Scott
     
  6. dbls_champ

    dbls_champ TS Member

    Joined:
    Oct 2, 2007
    Messages:
    66
    Pat,

    I have no problem with a business making money. But what is considered a fair profit, I know of several companies that consider several billion dollars a year of profit fair but they pay their employees an average of $30,000 dollars a year, I use to work for a couple of them. I guess it is just the point of view you are coming from. I figure the CEO making $100,000,000 a year considers himself making a fair wage, but the worker making $10 an hour doesn't.
     
  7. primed

    primed Well-Known Member

    Joined:
    Jan 29, 1998
    Messages:
    1,119
    Pat

    It is the dealer's responsibility to make a "fair profit" and it is the consumer's responsibility to try to get the "fair deal". The definition of "fair" is where the negotiations come in. When both sides come out happy with the price, the deal was "good".

    Personally I don't care what they pay their employees. That's between them and does not concern me. Should I pay a higher price because the dealer pays extremely high wages? I think not.

    FWIW

    Bob
     
  8. esoxhunter

    esoxhunter Well-Known Member

    Joined:
    Mar 15, 2006
    Messages:
    2,085
    Location:
    Wisconsin
    When I buy a car it seems the dealer and I are adversaries. The dealers goal is to get me to pay as much as possible and it is my goal to pay as little as possible. To make a deal, we both have to come to an agreement. If we don't; that doesn't make either one of us wrong. I understand the dealer must make a $ to stay in business. But I also need to watch out for #1, (me) when I sign the contract. No different when buying a gun or anything else. Ed
     
  9. W.P.T.

    W.P.T. TS Member

    Joined:
    Jan 29, 1998
    Messages:
    8,368
    When I buy a new vehicle, I have a price in mind when I walk into the dealer and make my offer after they dance around the price and talk to the sales manager ... I make the offer and tell them take it or leave it and have not had to walk for years ... I do not care how much a the dealer makes on a deal, I care how much the dealer makes on the deal with me and thats with cars, guns, and anything else I buy ... WPT ... (YAC) ...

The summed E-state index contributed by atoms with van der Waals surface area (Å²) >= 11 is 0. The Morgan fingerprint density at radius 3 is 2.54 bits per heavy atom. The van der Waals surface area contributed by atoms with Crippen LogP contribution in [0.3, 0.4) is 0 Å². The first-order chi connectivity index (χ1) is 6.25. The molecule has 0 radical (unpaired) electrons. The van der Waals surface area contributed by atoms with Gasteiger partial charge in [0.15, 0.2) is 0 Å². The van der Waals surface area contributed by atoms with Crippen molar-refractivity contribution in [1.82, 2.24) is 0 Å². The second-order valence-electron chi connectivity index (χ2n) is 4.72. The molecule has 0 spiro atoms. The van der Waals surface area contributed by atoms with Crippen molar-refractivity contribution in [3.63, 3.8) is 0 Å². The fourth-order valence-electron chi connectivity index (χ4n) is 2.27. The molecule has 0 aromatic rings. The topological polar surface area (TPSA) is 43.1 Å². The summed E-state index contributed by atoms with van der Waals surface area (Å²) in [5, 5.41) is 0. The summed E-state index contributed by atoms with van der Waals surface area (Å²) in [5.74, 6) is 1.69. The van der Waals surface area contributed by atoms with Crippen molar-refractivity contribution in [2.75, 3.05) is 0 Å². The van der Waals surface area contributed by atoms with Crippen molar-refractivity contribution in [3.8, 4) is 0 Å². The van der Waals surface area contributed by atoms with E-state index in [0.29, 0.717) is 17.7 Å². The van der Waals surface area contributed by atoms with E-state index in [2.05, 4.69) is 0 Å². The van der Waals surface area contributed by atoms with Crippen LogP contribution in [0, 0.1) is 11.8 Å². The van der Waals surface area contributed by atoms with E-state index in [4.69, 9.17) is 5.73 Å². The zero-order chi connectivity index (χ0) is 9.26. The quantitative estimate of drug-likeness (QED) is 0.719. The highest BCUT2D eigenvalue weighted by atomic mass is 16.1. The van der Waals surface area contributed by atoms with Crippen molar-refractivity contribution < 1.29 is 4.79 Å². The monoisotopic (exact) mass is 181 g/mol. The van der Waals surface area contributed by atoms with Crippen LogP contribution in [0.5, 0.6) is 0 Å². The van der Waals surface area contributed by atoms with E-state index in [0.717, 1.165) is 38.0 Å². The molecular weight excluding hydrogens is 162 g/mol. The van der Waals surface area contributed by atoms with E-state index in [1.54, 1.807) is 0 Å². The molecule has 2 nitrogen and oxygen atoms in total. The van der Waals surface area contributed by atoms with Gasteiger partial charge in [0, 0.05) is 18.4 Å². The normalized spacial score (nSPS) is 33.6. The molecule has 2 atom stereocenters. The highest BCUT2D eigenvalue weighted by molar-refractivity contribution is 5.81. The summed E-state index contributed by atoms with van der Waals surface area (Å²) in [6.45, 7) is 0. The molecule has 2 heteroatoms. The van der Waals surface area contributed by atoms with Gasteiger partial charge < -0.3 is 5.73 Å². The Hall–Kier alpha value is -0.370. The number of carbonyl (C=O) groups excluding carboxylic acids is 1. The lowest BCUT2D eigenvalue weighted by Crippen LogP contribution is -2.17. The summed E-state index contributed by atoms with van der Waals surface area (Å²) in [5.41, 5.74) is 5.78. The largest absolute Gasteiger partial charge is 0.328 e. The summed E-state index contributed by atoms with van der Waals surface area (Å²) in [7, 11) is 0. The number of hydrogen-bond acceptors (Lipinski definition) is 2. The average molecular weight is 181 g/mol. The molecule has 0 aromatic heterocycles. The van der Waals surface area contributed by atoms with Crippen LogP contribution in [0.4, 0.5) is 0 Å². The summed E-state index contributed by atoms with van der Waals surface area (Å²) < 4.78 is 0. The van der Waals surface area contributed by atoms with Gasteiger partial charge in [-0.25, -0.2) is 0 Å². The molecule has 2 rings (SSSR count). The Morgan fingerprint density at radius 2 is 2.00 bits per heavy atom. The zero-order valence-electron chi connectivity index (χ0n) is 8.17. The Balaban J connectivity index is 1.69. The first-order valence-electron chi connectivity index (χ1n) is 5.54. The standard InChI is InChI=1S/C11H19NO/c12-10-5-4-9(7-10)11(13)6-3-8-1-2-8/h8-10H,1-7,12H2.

10. mirage1

    mirage1 Member

    Joined:
    May 16, 2006
    Messages:
    293
    I think guns are like cars-there is more to the equation than just price.
    What kind of service do you get-how are they to deal with,,etc.
    When I buy a car I would like that person to be straight and honest-
    and honest in his effort to resolve any problems. Hopefully, that salesman
    and dealership will be around will I am in the market for a car again.
    For me this applies to buying a gun as well.The lowest price isn't
    always the best price.

    Joe
     
  11. phirel

    phirel TS Member

    Joined:
    Jan 29, 1998
    Messages:
    9,556
    dbls_champ- As you stated, the tern fair depends on ones view point. When Exxon makes several billion dollars profit, but that amounts to only a 7% return on their investment, some would say that is not fair and others would say it is fair.

    When a CEO introduces changes that earn a company an additional $20,000,000 in profit but he is paid only $1,000,000, some would say that is fair and others would conclude it is unfair. If you want a job with great insecurity, become a CEO. You either increase profits or you are gone. There are always a lot of CEO jobs available. I would hire one today for my very small business. Are you interested? All you have to do is generate more money for me than I pay you.

    Pat Ireland
     
  12. dbls_champ

    dbls_champ TS Member

    Joined:
    Oct 2, 2007
    Messages:
    66
    Pat,

    I would have to be one of the people who say that Exxon's profits are a little extreme, I definately won't defend them. I don't know any CEO that has made a company an additional $20,000,000 while being paid $1,000,000, it is usually the opposite. Most CEO's I've had to deal with were just figureheads that took credit for other people's work, barked out stupid orders and collected a pay check. As for CEO jobs being insecure, doubt that, on the contrary most CEO's keep their jobs if the company is doing bad and the workers are laid off, most of the time the CEO's even keep their big bonuses. It hasn't been that long ago when Bank of America announced poor earnings, I think it was bank of america, they still gave their CEO a $28,000,000 bonus but told the workers they would have to supply their own bathroom soap. A CEO has to be really really bad to be let go and then the company still compensates them excessively. I worked for a fortune 500 company about 8 years ago that cut all of it's employees insurance, they said it saved the company an estimated $274,000,000, which it did. But they turned around and gave all of their upper management a %100 raise that just happened to equal $274,000,000.